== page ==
Change is always unsettling. Even more so when the details of the change are not known. And especially when all that is available is speculation based on different theoretical scenarios post-Brexit. Nevertheless there are a number of reasons to be positive about hill farming in Scotland going forward.
The fragility of hill farming and its current dependence on support is well recognised - as is the importance of hill farming to the wider rural economy and the role that hill farmers have as environmental managers. I have not heard any suggestion that there should be no support for hill farming - instead the discussions are revolving around what forms support may take. So the fact that the future of hill farming is being discussed at Scottish and UK level is therefore in itself positive.
Change is clearly needed across hill farming. But the types of issues being brought to the fore are issues which hill farming would have had to face anyway, irrespective of Brexit. Raising them now helps focus minds and gives a longer lead-in time to start tackling the issues. And although it is impossible to say at the moment how long any transition period will be in practice, it is important to recognise that there will be a transition period and that the time to start instigating change is now.
The quality of the Scottish brand is recognised both internationally and within the UK, and should serve to maintain a place for Scottish produce into the future. Clearly there is concern being expressed about the future markets for the light lambs coming from hill farms in some parts of Scotland and elsewhere in the UK. And this will clearly depend on what trade deals are in place post-Brexit. But it really is too early in the process to be concerned about ‘what ifs?’ when there are so many unknowns at the moment.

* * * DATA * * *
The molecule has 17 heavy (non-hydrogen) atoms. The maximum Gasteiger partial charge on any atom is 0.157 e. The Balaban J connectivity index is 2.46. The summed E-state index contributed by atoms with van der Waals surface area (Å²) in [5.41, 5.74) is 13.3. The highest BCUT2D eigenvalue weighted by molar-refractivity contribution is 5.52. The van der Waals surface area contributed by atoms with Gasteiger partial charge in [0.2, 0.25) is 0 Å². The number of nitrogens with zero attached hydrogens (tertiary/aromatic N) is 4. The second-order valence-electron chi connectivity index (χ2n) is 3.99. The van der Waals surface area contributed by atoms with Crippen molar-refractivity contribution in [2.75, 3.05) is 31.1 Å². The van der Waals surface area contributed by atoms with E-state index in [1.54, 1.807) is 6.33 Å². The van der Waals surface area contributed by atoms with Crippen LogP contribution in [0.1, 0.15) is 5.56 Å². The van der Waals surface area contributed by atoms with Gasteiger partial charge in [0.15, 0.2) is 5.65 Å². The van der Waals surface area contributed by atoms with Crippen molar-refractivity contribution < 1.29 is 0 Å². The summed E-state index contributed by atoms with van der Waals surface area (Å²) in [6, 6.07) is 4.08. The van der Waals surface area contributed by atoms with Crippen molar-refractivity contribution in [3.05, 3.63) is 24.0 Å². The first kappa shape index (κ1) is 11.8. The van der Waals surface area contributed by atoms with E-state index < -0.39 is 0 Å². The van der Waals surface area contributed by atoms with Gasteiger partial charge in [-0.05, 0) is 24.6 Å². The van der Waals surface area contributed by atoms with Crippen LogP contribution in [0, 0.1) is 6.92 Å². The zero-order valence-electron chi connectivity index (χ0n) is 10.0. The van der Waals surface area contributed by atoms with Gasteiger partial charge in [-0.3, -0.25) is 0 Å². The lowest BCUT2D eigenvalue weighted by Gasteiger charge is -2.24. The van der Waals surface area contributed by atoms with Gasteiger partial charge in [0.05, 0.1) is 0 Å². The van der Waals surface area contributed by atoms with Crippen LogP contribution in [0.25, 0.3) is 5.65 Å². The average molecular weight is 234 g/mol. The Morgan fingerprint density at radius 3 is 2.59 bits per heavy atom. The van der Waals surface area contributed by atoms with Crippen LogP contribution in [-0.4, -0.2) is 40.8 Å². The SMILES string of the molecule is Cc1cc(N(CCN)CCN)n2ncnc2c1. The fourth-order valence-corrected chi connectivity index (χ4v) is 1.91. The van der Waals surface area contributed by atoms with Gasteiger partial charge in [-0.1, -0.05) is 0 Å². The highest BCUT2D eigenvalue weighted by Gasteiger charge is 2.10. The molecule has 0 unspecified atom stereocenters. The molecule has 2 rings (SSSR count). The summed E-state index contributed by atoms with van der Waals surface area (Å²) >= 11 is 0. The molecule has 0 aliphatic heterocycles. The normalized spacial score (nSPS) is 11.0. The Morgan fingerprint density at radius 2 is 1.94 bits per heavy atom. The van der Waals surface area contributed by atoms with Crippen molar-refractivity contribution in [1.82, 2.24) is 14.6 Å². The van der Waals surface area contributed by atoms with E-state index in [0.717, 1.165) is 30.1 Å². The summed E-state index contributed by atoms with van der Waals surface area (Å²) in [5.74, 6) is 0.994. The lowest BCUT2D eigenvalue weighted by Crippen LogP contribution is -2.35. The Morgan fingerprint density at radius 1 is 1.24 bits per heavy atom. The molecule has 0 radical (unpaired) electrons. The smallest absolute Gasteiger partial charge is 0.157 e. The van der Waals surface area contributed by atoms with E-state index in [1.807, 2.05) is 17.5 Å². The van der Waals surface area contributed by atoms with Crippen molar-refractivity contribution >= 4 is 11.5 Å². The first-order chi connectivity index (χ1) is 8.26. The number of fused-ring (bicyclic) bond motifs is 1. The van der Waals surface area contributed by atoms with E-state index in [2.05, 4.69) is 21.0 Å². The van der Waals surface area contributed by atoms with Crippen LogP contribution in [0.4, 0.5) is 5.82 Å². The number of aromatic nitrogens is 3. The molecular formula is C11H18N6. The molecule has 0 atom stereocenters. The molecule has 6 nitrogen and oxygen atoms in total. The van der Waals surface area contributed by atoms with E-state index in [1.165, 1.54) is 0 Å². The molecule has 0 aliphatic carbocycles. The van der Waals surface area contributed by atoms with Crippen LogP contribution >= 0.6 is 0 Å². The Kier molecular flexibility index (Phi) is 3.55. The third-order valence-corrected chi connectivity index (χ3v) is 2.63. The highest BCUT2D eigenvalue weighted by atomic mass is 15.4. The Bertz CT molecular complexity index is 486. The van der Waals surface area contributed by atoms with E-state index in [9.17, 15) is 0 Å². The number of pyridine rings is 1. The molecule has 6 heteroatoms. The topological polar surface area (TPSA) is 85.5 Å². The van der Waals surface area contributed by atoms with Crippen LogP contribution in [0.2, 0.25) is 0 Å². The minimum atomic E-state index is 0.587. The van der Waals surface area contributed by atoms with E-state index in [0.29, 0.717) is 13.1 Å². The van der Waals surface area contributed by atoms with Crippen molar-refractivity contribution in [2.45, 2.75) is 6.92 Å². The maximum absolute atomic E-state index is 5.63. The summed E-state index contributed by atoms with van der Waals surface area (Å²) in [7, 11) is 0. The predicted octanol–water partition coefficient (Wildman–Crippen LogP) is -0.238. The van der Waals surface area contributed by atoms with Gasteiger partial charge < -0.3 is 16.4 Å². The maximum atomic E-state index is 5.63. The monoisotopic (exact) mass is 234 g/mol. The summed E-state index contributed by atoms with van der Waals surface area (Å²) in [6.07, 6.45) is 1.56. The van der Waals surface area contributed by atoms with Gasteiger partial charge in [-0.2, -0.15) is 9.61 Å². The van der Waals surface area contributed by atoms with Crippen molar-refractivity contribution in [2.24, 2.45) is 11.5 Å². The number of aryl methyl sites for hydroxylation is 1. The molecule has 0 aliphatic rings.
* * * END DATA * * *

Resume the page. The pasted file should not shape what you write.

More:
The ongoing discussions about the future for hill farming also provides an opportunity to think more about what types of grazing livestock will be most appropriate in individual situations. And whether this revolves around which breed of sheep may be best or what role suckler cows might have in the hills going forward, it is positive that these questions are starting to be asked.
Although the discussion document released by the Agricultural Champions last week does not go into detail about any one sector, the need to focus on activity and innovation speaks as much to hill farming as it does to any other part of Scottish agriculture. And although addressing low productivity and improving performance in hill farming is clearly a challenge, there are already options available to help with this.
It also shouldn’t be forgotten that Scotland is fortunate in having institutes such as SRUC and Moredun who are looking into the challenges and opportunities facing hill farming. That is more than others have elsewhere in the UK and Ireland.